The Fact Sheet, issued by the DoL and intended to educate employers and eliminate many unpaid internships, stirred up litigation while unpaid internships in the for-profit sector have not gone away. According to a survey conducted by National Association of Colleges and Employers, about half of internships taken by students graduating in 2013 were unpaid. Thirty-eight percent of unpaid internships were in the for-profit sector, where internships are subject to the FLSA. That means that scores of employers regarded their interns as excluded from the definition of “employee” under the FLSA.
The result is a shadow economy of unpaid interns and exactly the wholesale evasions that Justice Black warned about in the absence of DoL supervision. By eliminating the use of Sec. 14(a) with respect to learners, the DoL abdicated its role in supervising wages of such learners. Instead, the role was given to the courts to resolve disputes between interns and employers on a case-by-case basis. This is not a very efficient way of dealing with an issue that affects such a large segment of our economy.
The authors propose that the DoL revisit the regulations under Section 14(a) to make them relevant to internship programs and today’s economy. It is not in the power of the DoL to repeal a subminimum wage exemption, but that is what effectively has taken place with respect to “learners” under Section 14(a). The DoL should be overseeing internship programs, not fighting to eliminate them.
In order to accomplish that, the authors suggest regulatory changes in three respects: (a) expanding the definition of learners/student learners to make the exemption applicable to college internships; (b) simplifying the application process; and (c) increasing the incentives for employers to apply for the certificates. The expanded definition of learners ought not prohibit issuing certificates in office and clerical occupations, as the current regulations do or requiring that the program be a “vocational training program.”
The authors propose central handling of all applications by a single office of the DoL rather than sending employers to contact a regional office and requiring the collection of all sorts of esoteric information. The DoL should consider requiring that applications for certification be signed by an accredited educational institution where the student intern is seeking a degree. A college internship coordinator is arguably in a better position than the DoL to set the learning goals and objectives, assess the student-learning outcomes, and monitor students’ progress of a particular internship program. Rather than requiring the employer to complete a certificate for each student, certificates could be issued for an internship program affiliated with a particular educational institution – this would help streamline the process. Certificates could be issued for a term such as the duration of the school year.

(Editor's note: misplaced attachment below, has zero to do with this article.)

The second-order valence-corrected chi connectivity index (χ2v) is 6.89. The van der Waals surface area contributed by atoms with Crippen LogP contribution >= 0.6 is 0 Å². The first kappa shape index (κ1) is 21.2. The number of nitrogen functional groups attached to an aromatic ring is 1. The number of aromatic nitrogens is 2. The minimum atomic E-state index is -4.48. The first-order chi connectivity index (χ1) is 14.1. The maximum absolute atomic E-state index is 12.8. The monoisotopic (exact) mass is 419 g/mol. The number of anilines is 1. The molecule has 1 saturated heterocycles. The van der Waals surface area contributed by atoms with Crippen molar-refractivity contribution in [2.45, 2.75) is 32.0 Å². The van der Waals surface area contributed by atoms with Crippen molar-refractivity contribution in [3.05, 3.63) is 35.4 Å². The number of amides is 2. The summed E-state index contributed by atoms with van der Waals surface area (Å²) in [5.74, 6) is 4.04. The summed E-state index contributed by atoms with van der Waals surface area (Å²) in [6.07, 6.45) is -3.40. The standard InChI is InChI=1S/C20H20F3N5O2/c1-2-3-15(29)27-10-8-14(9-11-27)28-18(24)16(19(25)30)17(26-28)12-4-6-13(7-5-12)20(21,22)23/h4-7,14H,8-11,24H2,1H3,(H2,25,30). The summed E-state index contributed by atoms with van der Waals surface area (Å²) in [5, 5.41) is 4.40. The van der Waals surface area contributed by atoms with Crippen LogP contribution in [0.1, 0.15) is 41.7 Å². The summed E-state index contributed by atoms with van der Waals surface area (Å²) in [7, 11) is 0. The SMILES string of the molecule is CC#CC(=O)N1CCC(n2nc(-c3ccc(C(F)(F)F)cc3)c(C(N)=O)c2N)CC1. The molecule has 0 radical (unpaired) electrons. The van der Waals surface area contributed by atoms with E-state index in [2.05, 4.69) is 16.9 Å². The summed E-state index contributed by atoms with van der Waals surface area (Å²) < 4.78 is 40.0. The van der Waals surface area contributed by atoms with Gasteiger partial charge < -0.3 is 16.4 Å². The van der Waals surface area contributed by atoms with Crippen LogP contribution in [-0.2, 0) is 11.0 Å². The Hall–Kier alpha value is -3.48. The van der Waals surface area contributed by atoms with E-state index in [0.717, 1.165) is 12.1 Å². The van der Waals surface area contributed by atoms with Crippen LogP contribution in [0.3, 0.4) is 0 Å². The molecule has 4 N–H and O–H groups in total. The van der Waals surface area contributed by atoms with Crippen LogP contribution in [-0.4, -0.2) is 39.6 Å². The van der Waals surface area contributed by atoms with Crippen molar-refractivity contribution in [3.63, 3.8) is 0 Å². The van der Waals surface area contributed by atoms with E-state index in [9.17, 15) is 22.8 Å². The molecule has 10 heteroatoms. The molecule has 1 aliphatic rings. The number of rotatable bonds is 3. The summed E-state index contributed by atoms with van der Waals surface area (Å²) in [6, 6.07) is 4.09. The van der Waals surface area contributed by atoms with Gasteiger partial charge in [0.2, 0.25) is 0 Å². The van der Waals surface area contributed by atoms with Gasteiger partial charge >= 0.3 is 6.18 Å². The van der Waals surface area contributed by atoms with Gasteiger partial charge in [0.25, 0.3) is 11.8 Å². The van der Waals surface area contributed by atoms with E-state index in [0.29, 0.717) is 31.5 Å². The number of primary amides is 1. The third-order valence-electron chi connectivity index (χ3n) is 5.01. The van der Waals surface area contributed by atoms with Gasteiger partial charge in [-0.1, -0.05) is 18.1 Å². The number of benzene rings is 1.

Finally, the employers should be given incentives that are greater than the current 75 to 95% reduction in the minimum wage to apply for the certificates and employ student interns. Just to take one practical example, allowing a 50% reduction in pay would currently save the employer of a student intern earning 3 college credits $435. Nonetheless, the wage costs paid to the student intern represent only a portion of the total costs borne by the employer. Adding a student intern to the payroll is accompanied by FICA taxes or state unemployment and workers’ compensation insurance. But the alternative of practice of excluding student interns from the definition of an “employee” does not seem to have a solid legal basis under the FLSA.
Summary: Advice for the HR Professional
If an internship program resembles the Portland Terminal brakemen training program, which gave rise to the “trainee exemption”–that is, students are shadowing employees for a week on the employer’s premises the employer is on safe grounds to not treat interns as paid employees. On the other hand, if a company subscribes to “learning by doing,” like almost all employers we know of who offer internship programs, it could be time for serious reconsideration of the features of the internship. If students come on the employer’s worksite or premises for the duration of a semester or a summer and perform productive work, they should be paid at least the applicable minimum wage or consider eliminating the program altogether. Otherwise, there is a risk of inviting litigation or a DoL investigation.
As with all court-created rules and exemptions, there are no bright lines. There is a considerable distinction between an intern shadowing an employee for a week and an intern working full time for an employer for three months in the summer. Most internships fall somewhere in between. But, for employers who are convinced that the productive work performed by the intern is outweighed by the hassle in training and supervising the intern, recognize that such self-assurance is not immunization from legal attacks. Moreover, the DoL does not take a “balancing approach” in its Fact Sheet. Note that the Fact Sheet applies only to for-profit companies. Furthermore, the defendants in the lawsuits we examined in our research were for-profit employers. Therefore, if your company is a for-profit enterprise, do not hire interns without paying them at least the minimum wage.